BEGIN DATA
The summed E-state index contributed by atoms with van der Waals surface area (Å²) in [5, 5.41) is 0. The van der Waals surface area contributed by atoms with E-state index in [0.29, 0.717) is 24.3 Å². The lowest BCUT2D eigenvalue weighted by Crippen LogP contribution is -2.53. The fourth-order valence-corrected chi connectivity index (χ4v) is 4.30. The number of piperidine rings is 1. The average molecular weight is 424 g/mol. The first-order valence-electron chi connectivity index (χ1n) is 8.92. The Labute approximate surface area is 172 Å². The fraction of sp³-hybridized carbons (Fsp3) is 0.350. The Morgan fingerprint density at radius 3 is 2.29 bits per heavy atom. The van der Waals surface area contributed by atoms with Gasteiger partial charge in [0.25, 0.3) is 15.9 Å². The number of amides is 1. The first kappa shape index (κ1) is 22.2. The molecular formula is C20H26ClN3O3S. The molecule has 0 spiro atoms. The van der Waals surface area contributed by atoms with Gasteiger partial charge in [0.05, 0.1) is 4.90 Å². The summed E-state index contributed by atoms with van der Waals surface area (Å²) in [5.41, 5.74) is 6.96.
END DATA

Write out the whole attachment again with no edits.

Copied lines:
The summed E-state index contributed by atoms with van der Waals surface area (Å²) in [5, 5.41) is 0. The van der Waals surface area contributed by atoms with E-state index in [0.29, 0.717) is 24.3 Å². The lowest BCUT2D eigenvalue weighted by Crippen LogP contribution is -2.53. The fourth-order valence-corrected chi connectivity index (χ4v) is 4.30. The number of piperidine rings is 1. The average molecular weight is 424 g/mol. The first-order valence-electron chi connectivity index (χ1n) is 8.92. The Labute approximate surface area is 172 Å². The fraction of sp³-hybridized carbons (Fsp3) is 0.350. The Morgan fingerprint density at radius 3 is 2.29 bits per heavy atom. The van der Waals surface area contributed by atoms with Gasteiger partial charge in [0.25, 0.3) is 15.9 Å². The number of amides is 1. The first kappa shape index (κ1) is 22.2. The molecular formula is C20H26ClN3O3S. The molecule has 0 spiro atoms. The van der Waals surface area contributed by atoms with Gasteiger partial charge in [0.05, 0.1) is 4.90 Å². The summed E-state index contributed by atoms with van der Waals surface area (Å²) in [5.41, 5.74) is 6.96.